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Facebook Recommendations: Men Trust Women More Than Women Trust Women



A new study shows that women exert 46% more influence over men than over other women. On Facebook, I mean. Well, that’s what the study was about, so it could be true in real life as well. . . someone should do a study on that. . .

This study, conducted by Sinan Aral and Dylan Walker at NYU, was designed to quantify the power of your peers on a social network. The bait was a movie-rating app for Facebook. Over the course of the study, 42,000 messages about the app were sent out to the friends of more than 7,000 users. The messages went out to a random selection of friends to avoid what the researchers call ‘homophily bias.” That’s the concept that we tend to hang with people who have similar interests, so if I like an app, my friends will like it too because we share that interest, not because I influenced them.

Still with me? Good, because there’s a gold nugget at the bottom of this river.

Here’s what the study reveal:

  • Men are 49% more influential than women.
  • Women are 12% less susceptible to influence than men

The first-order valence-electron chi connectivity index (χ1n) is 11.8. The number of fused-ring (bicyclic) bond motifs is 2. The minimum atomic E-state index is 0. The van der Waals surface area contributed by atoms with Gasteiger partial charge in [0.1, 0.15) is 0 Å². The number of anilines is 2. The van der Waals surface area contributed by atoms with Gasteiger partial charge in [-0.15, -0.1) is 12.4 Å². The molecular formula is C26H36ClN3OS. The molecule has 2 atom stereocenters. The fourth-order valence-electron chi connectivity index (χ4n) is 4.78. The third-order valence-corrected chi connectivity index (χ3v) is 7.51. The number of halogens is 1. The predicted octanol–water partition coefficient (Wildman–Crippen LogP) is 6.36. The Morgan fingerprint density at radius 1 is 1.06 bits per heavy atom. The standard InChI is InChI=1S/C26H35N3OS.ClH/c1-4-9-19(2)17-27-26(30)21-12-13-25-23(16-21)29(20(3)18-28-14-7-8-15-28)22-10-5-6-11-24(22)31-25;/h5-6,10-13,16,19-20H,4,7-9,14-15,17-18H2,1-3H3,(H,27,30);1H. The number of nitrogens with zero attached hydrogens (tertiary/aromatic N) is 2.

• Women exert 46% more influence over men than over other women.
  • Influence also increases with age, with people over 31 being 51 per cent better at convincing their friends than those under 18.

So, women did a good job influencing men. . . which isn’t at all surprising. Have you seen the Carl’s Jr. commercials? But, the fact that men are more influential overall is pretty big seeing as how many marketers hire mommy bloggers to champion their products. Sounds like they’d be better off getting a hunky guy to recommend diapers and cosmetics.

Now, here’s something really crazy. Relationship status matters!

  • Single individuals are 113% more influential than those in a relationship.
  • Susceptibility rises with increasing relationship commitment – up until you get married.

The folks behind the study say that this might be happening because we feel socially obligated to respond to your partner’s friends and family prior to marriage. After marriage, says Aral, “all bets are off.”

Overall, it’s an interesting data set. I’d like to see a typically female brand test this by having men send out social media recommendations instead of women. From where I’m standing, I’d certainly take note if that happened, and maybe that’s why it works, not because I trust men more but if a guy stands up for diapers, he must really love them!

What do you think? Are you swayed more by recommendations from your male or female friends? And how big a role does gender play when you put together your marketing campaign?